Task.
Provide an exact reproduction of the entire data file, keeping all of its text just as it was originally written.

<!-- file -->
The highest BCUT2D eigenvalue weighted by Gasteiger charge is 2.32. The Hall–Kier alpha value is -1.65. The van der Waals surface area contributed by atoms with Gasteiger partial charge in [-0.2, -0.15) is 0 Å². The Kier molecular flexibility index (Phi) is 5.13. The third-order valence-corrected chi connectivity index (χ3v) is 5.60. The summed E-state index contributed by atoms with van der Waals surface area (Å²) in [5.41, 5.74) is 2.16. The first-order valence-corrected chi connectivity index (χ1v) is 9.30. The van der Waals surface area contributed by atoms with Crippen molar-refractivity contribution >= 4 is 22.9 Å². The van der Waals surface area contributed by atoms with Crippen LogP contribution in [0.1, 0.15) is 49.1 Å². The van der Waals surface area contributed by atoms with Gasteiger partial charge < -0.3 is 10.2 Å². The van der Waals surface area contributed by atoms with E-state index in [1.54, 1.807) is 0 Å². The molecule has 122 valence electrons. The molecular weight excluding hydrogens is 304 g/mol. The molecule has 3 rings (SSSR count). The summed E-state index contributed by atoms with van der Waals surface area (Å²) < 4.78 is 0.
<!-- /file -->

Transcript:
The highest BCUT2D eigenvalue weighted by Gasteiger charge is 2.32. The Hall–Kier alpha value is -1.65. The van der Waals surface area contributed by atoms with Gasteiger partial charge in [-0.2, -0.15) is 0 Å². The Kier molecular flexibility index (Phi) is 5.13. The third-order valence-corrected chi connectivity index (χ3v) is 5.60. The summed E-state index contributed by atoms with van der Waals surface area (Å²) in [5.41, 5.74) is 2.16. The first-order valence-corrected chi connectivity index (χ1v) is 9.30. The van der Waals surface area contributed by atoms with Crippen molar-refractivity contribution >= 4 is 22.9 Å². The van der Waals surface area contributed by atoms with Crippen LogP contribution in [0.1, 0.15) is 49.1 Å². The van der Waals surface area contributed by atoms with Gasteiger partial charge < -0.3 is 10.2 Å². The van der Waals surface area contributed by atoms with E-state index in [1.54, 1.807) is 0 Å². The molecule has 122 valence electrons. The molecular weight excluding hydrogens is 304 g/mol. The molecule has 3 rings (SSSR count). The summed E-state index contributed by atoms with van der Waals surface area (Å²) < 4.78 is 0.